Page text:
For the last few years, a Spanish horror film called Para Elisa has been finding its way back into the spotlight without any means for the mass audiences to see it. Now, thanks to Dark Sky Films, Para Elisa will be hitting DVD and video on demand services on September 1st.
The film follows a party girl Ana (Ona Casamiquela) after she answers a babysitting ad looking for some quick post-graduation cash. After arriving for an interview at the elegant home of Diamantina (Luisa Gavasa), she finds herself involved with a former child prodigy pianist who has grown into an eccentric old woman who collects antique toys and dolls. Ana is disturbed by Diamantina’s odd behavior and horrified to discover that her child, Elisa (Ana Turpin), is not a child but rather a deranged woman her own age. Before Ana really understands what’s happening, she finds herself trapped in the house and made to serve as Elisa’s new toy – a toy that like many others before it may well be broken.
Immediately, this premise is reminiscent of a Tales From The Crypt episode titled, “The Arrival.” However, the idea of turning a human into a living plaything isn’t anything new, but the execution of Para Elisa shows elements of promise. For the first half of the film, Para Elisa feels thrilling and fresh, but quickly finds itself trapped in overused cliches and predictable storytelling.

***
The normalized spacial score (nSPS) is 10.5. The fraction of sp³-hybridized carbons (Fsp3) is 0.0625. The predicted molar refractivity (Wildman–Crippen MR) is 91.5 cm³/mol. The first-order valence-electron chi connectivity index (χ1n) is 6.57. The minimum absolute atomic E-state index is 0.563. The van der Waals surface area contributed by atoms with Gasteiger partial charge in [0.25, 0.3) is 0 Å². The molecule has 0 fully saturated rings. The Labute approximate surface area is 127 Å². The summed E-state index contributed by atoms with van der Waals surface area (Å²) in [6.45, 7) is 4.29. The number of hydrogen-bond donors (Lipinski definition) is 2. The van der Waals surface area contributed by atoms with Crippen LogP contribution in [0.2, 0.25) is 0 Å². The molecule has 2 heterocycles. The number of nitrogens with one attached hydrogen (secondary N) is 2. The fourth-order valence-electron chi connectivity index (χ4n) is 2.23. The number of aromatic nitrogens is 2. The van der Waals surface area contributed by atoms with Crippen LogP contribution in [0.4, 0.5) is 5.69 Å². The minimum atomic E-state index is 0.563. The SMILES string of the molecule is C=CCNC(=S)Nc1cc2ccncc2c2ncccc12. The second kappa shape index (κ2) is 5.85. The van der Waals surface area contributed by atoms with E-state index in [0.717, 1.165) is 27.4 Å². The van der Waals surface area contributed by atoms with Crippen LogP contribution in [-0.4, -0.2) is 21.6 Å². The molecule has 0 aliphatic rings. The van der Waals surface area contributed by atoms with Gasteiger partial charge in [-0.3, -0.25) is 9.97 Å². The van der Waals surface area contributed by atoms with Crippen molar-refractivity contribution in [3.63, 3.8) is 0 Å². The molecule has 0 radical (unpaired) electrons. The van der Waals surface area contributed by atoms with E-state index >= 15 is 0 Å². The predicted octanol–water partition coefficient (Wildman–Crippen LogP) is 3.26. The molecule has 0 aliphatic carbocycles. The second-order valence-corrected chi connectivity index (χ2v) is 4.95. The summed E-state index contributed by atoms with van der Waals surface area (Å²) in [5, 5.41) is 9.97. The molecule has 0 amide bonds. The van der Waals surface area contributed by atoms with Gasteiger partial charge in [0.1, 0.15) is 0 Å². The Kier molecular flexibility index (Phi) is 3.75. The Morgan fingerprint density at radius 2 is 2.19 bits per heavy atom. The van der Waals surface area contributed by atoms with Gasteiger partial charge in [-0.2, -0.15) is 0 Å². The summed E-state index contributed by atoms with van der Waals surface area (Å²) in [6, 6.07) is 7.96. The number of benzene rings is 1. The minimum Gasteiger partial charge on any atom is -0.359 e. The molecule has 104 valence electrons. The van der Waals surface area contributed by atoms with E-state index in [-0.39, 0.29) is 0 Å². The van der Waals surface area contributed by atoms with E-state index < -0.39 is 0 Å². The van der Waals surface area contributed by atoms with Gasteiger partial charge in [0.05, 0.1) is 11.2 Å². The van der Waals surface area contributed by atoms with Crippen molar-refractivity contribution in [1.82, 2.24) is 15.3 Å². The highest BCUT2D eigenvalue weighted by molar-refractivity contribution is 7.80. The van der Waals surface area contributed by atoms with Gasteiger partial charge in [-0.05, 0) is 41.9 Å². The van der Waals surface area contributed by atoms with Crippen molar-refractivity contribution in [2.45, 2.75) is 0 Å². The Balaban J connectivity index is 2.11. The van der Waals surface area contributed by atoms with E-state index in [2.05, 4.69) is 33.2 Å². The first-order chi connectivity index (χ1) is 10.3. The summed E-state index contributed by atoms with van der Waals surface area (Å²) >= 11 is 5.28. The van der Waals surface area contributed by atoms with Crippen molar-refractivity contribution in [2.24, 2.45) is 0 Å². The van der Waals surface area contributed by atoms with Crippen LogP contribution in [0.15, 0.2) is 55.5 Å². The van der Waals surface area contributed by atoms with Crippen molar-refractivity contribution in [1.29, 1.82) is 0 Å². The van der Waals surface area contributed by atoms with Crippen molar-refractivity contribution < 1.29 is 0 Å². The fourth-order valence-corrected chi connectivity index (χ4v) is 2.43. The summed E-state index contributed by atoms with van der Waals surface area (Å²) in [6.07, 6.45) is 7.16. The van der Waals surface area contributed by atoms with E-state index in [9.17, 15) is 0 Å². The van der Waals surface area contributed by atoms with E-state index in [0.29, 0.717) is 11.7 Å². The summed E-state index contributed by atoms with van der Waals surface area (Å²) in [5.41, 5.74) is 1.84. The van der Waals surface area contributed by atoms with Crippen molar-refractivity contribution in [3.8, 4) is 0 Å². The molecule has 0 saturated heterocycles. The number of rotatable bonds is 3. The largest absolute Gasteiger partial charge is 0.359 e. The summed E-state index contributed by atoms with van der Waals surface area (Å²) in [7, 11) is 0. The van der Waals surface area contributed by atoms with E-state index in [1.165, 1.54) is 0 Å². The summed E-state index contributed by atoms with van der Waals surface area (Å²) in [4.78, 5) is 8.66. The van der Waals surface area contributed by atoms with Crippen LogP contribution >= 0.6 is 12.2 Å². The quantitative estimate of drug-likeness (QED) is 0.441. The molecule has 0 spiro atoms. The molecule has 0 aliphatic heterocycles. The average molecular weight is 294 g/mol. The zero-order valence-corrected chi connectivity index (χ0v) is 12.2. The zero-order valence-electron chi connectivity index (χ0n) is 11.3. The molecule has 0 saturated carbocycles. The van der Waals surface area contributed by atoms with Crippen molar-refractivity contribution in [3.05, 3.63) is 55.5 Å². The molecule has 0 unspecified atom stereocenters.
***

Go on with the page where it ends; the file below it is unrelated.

Visually, the film is a stunning work of production design and cinematography playing together in perfect harmony. Unfortunately, the story itself takes some strange routes in getting to the creepiest moments. For one, the major driving force of the film is Ana’s boyfriend, a shit-heel drug dealer that is woefully unlikable. Once Ana is trapped inside of Diamantina’s home, he becomes our major focus (in his quest to find her). He’s a scumbag that never fully crosses the threshold into an “anti-hero” and we’re instead left with an unlikable driving force.
While the story may follow some pretty standard conventions, the moments of terror are genuinely satisfying. Physical and psychological torture are executed wonderfully, it’s just the story to connect all of these terrifying moments that suffer. Ona Casamiquela’s performance as Ana at times feels a bit over the top, but this break from the eerily calm surroundings of the house is actually quite welcomed.
Ultimately, this film is an extremely mixed bag but shows a great deal of promise from the filmmakers. If you’re into weird babysitter horror films, this one is definitely for you.
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